The positive risk assessments of GM grain crops have been based on the premise that, because they are adapted for wind pollination and largely self-pollinating, there is little concern about gene-flow from them into other crops.
Grain crop have a flower structure which aids wind-pollination, and their pollen is not well adapted for carriage by insects. Tests have shown that the amounts of pollen carried by wind decrease exponentially with distance from the crop, reaching zero within a few meters. Also, pollen is short-lived. The risk of gene pollution arising from GM grain crops has, therefore, been considered effectively zero.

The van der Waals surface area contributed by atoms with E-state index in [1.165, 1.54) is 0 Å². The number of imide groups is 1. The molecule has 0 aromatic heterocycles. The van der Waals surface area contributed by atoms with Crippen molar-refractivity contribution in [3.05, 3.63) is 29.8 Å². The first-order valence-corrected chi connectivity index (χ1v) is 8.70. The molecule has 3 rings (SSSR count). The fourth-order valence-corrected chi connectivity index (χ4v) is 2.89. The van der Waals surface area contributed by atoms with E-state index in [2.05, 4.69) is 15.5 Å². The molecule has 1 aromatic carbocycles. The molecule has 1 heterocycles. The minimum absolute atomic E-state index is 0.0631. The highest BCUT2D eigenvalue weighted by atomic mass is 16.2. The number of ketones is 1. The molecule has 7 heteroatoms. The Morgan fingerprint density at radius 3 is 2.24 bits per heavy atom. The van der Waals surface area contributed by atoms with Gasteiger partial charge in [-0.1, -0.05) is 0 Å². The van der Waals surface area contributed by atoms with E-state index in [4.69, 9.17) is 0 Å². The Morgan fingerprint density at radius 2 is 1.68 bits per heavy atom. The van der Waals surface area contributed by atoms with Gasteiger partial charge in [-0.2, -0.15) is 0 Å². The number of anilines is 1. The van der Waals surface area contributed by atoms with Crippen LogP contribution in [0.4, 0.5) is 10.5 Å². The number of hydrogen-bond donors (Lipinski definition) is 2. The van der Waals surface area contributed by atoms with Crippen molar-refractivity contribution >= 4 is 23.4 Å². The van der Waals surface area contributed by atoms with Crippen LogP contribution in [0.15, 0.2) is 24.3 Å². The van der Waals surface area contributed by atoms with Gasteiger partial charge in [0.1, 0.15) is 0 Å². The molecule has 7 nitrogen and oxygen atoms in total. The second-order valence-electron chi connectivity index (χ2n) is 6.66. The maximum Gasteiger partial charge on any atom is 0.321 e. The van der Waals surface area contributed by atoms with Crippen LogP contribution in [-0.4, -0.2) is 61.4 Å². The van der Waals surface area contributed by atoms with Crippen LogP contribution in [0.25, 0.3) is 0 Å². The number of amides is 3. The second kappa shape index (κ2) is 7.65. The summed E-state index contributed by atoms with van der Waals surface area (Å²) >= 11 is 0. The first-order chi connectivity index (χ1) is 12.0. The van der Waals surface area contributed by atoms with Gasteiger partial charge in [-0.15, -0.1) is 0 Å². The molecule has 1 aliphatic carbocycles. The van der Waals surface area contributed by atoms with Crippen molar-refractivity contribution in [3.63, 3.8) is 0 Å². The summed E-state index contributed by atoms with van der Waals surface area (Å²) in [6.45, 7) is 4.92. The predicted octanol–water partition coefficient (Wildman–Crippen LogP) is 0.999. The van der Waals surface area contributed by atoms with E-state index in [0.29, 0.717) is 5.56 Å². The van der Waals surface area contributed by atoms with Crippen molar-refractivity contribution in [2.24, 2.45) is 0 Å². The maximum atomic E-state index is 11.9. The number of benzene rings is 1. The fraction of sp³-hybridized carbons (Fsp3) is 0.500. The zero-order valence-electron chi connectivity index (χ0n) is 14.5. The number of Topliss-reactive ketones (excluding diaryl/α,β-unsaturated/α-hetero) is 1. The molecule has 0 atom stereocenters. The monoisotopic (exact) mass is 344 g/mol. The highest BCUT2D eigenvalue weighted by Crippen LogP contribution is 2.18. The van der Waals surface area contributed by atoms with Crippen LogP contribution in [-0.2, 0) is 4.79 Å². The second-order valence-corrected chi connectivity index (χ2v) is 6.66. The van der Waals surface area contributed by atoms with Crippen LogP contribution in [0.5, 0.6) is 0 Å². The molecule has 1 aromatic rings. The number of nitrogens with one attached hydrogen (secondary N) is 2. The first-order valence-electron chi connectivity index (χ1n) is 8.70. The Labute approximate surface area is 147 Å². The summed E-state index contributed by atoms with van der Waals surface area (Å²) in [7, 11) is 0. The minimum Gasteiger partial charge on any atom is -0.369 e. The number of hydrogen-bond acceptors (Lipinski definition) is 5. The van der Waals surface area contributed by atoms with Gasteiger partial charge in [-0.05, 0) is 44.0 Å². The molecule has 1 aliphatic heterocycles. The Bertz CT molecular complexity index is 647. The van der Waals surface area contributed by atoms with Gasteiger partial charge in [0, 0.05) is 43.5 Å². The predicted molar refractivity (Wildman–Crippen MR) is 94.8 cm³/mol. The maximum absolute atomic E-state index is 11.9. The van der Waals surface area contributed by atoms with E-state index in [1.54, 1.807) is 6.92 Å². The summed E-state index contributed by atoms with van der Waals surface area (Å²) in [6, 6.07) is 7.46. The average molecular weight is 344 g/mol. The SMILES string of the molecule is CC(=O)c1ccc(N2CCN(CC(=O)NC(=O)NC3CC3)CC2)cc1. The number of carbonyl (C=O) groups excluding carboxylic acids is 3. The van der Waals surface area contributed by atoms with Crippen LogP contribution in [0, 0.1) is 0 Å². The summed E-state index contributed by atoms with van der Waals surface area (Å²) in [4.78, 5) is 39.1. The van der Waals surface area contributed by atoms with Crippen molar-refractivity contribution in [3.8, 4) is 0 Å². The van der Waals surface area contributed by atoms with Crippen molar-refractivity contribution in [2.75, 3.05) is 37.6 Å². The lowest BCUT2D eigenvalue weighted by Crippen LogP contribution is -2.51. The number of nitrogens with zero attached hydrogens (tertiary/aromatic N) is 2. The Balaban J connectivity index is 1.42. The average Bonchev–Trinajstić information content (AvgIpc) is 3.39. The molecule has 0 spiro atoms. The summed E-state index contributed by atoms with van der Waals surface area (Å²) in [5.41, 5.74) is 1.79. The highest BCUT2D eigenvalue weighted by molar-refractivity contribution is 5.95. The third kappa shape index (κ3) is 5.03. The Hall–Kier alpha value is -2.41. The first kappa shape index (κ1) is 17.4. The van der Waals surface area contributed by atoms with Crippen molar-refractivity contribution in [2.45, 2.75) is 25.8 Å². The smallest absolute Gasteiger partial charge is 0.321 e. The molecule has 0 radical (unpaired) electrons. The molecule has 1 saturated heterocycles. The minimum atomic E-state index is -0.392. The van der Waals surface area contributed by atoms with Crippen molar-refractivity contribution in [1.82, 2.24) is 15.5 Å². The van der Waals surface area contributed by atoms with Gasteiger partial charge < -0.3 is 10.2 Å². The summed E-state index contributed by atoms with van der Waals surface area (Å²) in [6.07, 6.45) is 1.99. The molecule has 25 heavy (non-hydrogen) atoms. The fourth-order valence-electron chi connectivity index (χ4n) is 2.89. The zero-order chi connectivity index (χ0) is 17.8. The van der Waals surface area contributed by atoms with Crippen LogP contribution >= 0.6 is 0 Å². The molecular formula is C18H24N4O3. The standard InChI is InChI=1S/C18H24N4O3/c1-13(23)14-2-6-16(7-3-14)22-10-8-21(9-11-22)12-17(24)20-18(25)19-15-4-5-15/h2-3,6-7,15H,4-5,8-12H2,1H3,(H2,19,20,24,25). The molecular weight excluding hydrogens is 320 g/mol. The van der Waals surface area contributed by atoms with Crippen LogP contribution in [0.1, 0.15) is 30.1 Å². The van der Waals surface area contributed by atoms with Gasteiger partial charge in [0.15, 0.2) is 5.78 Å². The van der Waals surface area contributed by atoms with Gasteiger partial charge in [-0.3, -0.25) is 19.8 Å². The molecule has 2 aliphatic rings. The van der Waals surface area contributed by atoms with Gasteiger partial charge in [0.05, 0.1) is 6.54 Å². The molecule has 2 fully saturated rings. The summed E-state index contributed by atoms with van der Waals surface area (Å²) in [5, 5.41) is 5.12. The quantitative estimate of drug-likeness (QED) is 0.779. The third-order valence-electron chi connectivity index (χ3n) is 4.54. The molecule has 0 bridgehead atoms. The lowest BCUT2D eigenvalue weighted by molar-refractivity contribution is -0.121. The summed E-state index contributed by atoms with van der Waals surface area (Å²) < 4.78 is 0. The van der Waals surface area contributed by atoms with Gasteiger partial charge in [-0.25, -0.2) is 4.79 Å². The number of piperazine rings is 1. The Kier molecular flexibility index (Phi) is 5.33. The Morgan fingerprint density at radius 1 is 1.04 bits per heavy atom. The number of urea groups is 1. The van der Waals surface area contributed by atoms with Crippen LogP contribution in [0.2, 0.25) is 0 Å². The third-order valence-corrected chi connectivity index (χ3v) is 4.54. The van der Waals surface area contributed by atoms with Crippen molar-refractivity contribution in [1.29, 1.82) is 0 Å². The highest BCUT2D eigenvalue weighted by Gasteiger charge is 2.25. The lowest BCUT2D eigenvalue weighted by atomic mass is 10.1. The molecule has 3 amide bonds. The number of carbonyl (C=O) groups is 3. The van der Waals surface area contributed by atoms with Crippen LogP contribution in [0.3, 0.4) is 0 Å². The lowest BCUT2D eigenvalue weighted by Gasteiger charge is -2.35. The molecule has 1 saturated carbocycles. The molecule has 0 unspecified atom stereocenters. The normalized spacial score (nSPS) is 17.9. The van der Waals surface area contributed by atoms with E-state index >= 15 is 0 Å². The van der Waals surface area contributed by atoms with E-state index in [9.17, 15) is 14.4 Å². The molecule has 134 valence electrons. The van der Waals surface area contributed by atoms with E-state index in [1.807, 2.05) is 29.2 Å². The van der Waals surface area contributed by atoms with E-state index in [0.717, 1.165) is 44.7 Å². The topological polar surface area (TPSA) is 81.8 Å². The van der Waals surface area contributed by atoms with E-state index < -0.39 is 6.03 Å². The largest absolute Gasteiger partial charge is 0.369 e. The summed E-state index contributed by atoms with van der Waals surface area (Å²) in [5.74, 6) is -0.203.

However, a recently published study has challenged this view.